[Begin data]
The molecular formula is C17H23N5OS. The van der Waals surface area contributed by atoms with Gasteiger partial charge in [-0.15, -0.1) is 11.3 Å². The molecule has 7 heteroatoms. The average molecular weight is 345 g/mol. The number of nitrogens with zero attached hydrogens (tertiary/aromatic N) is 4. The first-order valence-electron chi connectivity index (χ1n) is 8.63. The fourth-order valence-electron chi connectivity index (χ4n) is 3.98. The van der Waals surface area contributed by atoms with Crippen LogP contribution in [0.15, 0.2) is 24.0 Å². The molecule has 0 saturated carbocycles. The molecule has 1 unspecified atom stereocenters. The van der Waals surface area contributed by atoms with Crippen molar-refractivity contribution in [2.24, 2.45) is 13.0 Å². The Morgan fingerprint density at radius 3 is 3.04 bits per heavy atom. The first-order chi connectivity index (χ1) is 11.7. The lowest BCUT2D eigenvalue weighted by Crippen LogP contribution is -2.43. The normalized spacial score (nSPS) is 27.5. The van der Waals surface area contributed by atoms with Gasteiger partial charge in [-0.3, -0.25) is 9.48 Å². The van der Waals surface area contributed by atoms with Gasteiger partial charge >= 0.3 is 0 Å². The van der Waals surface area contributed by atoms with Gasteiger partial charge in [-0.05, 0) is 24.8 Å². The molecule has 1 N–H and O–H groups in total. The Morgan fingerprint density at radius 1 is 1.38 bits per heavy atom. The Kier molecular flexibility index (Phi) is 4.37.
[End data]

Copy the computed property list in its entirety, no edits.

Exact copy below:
The molecular formula is C17H23N5OS. The van der Waals surface area contributed by atoms with Gasteiger partial charge in [-0.15, -0.1) is 11.3 Å². The molecule has 7 heteroatoms. The average molecular weight is 345 g/mol. The number of nitrogens with zero attached hydrogens (tertiary/aromatic N) is 4. The first-order valence-electron chi connectivity index (χ1n) is 8.63. The fourth-order valence-electron chi connectivity index (χ4n) is 3.98. The van der Waals surface area contributed by atoms with Crippen LogP contribution in [0.15, 0.2) is 24.0 Å². The molecule has 0 saturated carbocycles. The molecule has 1 unspecified atom stereocenters. The van der Waals surface area contributed by atoms with Crippen molar-refractivity contribution in [2.24, 2.45) is 13.0 Å². The Morgan fingerprint density at radius 3 is 3.04 bits per heavy atom. The first-order chi connectivity index (χ1) is 11.7. The lowest BCUT2D eigenvalue weighted by Crippen LogP contribution is -2.43. The normalized spacial score (nSPS) is 27.5. The van der Waals surface area contributed by atoms with Gasteiger partial charge in [-0.3, -0.25) is 9.48 Å². The van der Waals surface area contributed by atoms with Gasteiger partial charge >= 0.3 is 0 Å². The van der Waals surface area contributed by atoms with Gasteiger partial charge in [-0.05, 0) is 24.8 Å². The molecule has 1 N–H and O–H groups in total. The Morgan fingerprint density at radius 1 is 1.38 bits per heavy atom. The Kier molecular flexibility index (Phi) is 4.37.